The lawsuit strategy chosen by NBA players union president Derek Fisher (left) and director Billy Hunter might actually re-start negotiations with the owners, says one legal observer.(Photo: Seth Wenig/AP)
It’s looking more and more like the 2011-12 NBA season will play out in a federal court rather than on a basketball court.
Players, including Carmelo Anthony and Kevin Durant, filed class-action antitrust lawsuits against the league on Tuesday in at least two states. The players want treble damages — or triple the amount of the more than $2 billion they would have made under a full season for what they argue is irreparable harm by preventing them from playing in their "very short" NBA careers, writes the Associated Press.
With the union disbanded, the players have brought in antitrust attorney David Boies, who represented the NFL during its labor strife earlier this year, to take up their cause as they claim the lockout violates antitrust laws because it prevents players from going to work.
Many believe the players should have moved to decertify the union this summer in hopes of being able to salvage some of the season. But from the case Boies is laying out, giving commissioner David Stern more rope could perhaps work in the players’ favor.
Boies is banking on Stern’s recent ultimatum that players accept the owners offer or face a worse offer proves the bargaining process had already ended.
"If you're in a poker game, and you run a bluff, and the bluff works, you're a hero. If someone calls your bluff, you lose. I think the owners overplayed their hand," Boies said to the media at the National Basketball Players' Association headquarters. "They did a terrific job of taking a very hard line and pushing the players to make concession after concession after concession, but greed is not only a terrible thing — it's a dangerous thing."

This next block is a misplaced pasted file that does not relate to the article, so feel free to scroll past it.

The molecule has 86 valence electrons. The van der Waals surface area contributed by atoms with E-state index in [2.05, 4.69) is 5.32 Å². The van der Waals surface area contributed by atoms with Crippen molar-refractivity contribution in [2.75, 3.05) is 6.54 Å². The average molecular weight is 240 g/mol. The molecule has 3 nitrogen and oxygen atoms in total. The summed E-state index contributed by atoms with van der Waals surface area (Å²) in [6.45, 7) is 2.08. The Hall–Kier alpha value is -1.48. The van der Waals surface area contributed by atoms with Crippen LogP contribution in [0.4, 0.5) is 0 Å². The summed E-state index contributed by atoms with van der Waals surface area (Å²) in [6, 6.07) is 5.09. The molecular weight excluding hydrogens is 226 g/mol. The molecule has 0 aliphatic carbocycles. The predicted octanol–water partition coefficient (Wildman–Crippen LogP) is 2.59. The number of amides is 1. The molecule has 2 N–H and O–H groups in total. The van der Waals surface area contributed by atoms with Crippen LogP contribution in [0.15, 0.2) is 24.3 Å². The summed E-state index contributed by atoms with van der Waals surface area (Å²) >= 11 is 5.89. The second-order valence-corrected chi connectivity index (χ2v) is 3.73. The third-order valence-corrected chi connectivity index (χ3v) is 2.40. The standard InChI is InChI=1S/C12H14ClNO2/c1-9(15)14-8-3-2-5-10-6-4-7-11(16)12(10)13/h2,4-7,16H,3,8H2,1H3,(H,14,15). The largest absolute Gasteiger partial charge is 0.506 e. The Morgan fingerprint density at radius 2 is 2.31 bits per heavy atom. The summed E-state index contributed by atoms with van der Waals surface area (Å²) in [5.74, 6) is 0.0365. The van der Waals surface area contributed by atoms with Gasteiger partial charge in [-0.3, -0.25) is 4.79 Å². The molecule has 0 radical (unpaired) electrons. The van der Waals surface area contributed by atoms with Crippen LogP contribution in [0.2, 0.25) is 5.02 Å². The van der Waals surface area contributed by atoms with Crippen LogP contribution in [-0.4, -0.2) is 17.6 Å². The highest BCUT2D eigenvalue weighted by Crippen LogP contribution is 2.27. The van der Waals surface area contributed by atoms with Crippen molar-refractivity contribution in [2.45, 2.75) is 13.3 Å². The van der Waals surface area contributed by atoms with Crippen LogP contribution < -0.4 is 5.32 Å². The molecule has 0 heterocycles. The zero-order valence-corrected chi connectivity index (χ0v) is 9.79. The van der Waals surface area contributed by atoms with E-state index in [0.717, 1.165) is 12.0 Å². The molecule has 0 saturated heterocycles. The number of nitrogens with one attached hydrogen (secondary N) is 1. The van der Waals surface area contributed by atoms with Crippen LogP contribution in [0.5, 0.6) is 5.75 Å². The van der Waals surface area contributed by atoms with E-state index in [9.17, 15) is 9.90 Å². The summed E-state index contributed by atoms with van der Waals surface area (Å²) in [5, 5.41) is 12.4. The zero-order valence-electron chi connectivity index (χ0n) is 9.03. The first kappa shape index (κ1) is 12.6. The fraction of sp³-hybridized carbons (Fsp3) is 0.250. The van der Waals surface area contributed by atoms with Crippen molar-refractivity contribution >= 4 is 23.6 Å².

And now the owners are looking at the real possibility of losing billions of dollars more than they claim to have lost last season. The players could be short $2 billion if there is no season, but they stand to make $6 billion from the league if they win their lawsuit.
"We haven't seen Mr. Boies' complaint yet, but it's a shame that the players have chosen to litigate instead of negotiate," NBA spokesman Tim Frank said in a statement. "They warned us from the early days of these negotiations that they would sue us if we didn't satisfy them at the bargaining table, and they appear to have followed through on their threats."
In the meantime, the NBA’s plan to cancel games through Dec. 15 means that now 324 games have been lost and counting.